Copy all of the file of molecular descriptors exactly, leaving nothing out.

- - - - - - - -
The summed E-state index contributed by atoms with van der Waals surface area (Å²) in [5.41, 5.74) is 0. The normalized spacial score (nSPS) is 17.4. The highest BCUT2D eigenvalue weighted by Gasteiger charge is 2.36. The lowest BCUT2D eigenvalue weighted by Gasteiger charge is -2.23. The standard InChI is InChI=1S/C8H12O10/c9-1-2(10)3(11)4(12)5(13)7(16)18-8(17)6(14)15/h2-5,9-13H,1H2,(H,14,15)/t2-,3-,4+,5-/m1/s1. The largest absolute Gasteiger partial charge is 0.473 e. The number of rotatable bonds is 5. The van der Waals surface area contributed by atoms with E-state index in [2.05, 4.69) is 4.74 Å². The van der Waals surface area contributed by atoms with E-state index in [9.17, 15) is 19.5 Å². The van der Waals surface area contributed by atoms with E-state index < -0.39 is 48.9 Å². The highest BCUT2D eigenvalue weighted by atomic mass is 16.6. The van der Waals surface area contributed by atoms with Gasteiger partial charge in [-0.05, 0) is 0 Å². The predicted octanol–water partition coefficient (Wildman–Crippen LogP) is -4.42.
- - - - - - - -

The summed E-state index contributed by atoms with van der Waals surface area (Å²) in [5.41, 5.74) is 0. The normalized spacial score (nSPS) is 17.4. The highest BCUT2D eigenvalue weighted by Gasteiger charge is 2.36. The lowest BCUT2D eigenvalue weighted by Gasteiger charge is -2.23. The standard InChI is InChI=1S/C8H12O10/c9-1-2(10)3(11)4(12)5(13)7(16)18-8(17)6(14)15/h2-5,9-13H,1H2,(H,14,15)/t2-,3-,4+,5-/m1/s1. The largest absolute Gasteiger partial charge is 0.473 e. The number of rotatable bonds is 5. The van der Waals surface area contributed by atoms with E-state index in [2.05, 4.69) is 4.74 Å². The van der Waals surface area contributed by atoms with E-state index in [9.17, 15) is 19.5 Å². The van der Waals surface area contributed by atoms with E-state index < -0.39 is 48.9 Å². The highest BCUT2D eigenvalue weighted by atomic mass is 16.6. The van der Waals surface area contributed by atoms with Gasteiger partial charge in [-0.05, 0) is 0 Å². The predicted octanol–water partition coefficient (Wildman–Crippen LogP) is -4.42.